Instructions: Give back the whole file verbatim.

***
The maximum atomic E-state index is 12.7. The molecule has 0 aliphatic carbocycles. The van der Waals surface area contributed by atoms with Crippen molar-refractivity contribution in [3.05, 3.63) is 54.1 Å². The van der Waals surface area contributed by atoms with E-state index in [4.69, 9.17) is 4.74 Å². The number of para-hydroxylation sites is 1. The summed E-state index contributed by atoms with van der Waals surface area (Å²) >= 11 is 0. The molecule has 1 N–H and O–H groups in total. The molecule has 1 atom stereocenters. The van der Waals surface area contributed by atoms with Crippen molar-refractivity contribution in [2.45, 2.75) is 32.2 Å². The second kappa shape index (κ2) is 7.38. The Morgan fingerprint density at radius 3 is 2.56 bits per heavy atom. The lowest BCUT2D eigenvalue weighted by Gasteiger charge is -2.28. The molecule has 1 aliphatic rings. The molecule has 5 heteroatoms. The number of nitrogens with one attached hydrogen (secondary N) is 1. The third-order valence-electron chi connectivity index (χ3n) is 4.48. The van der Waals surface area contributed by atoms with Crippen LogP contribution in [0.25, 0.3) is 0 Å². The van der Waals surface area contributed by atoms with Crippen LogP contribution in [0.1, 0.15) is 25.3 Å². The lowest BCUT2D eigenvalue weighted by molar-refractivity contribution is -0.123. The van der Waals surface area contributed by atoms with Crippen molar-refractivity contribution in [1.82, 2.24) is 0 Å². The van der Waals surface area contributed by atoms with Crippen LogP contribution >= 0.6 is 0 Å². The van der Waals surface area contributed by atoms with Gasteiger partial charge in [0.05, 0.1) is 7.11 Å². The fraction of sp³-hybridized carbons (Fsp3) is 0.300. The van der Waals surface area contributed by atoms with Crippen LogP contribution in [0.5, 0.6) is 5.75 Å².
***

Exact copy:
The maximum atomic E-state index is 12.7. The molecule has 0 aliphatic carbocycles. The van der Waals surface area contributed by atoms with Crippen molar-refractivity contribution in [3.05, 3.63) is 54.1 Å². The van der Waals surface area contributed by atoms with E-state index in [4.69, 9.17) is 4.74 Å². The number of para-hydroxylation sites is 1. The summed E-state index contributed by atoms with van der Waals surface area (Å²) >= 11 is 0. The molecule has 1 N–H and O–H groups in total. The molecule has 1 atom stereocenters. The van der Waals surface area contributed by atoms with Crippen molar-refractivity contribution in [2.45, 2.75) is 32.2 Å². The second kappa shape index (κ2) is 7.38. The Morgan fingerprint density at radius 3 is 2.56 bits per heavy atom. The lowest BCUT2D eigenvalue weighted by Gasteiger charge is -2.28. The molecule has 1 aliphatic rings. The molecule has 5 heteroatoms. The number of nitrogens with one attached hydrogen (secondary N) is 1. The third-order valence-electron chi connectivity index (χ3n) is 4.48. The van der Waals surface area contributed by atoms with Crippen LogP contribution in [0.25, 0.3) is 0 Å². The van der Waals surface area contributed by atoms with Crippen LogP contribution in [0.1, 0.15) is 25.3 Å². The lowest BCUT2D eigenvalue weighted by molar-refractivity contribution is -0.123. The van der Waals surface area contributed by atoms with Crippen molar-refractivity contribution in [1.82, 2.24) is 0 Å². The van der Waals surface area contributed by atoms with Crippen LogP contribution >= 0.6 is 0 Å². The van der Waals surface area contributed by atoms with Gasteiger partial charge in [0.05, 0.1) is 7.11 Å². The fraction of sp³-hybridized carbons (Fsp3) is 0.300. The van der Waals surface area contributed by atoms with Crippen LogP contribution in [0.5, 0.6) is 5.75 Å².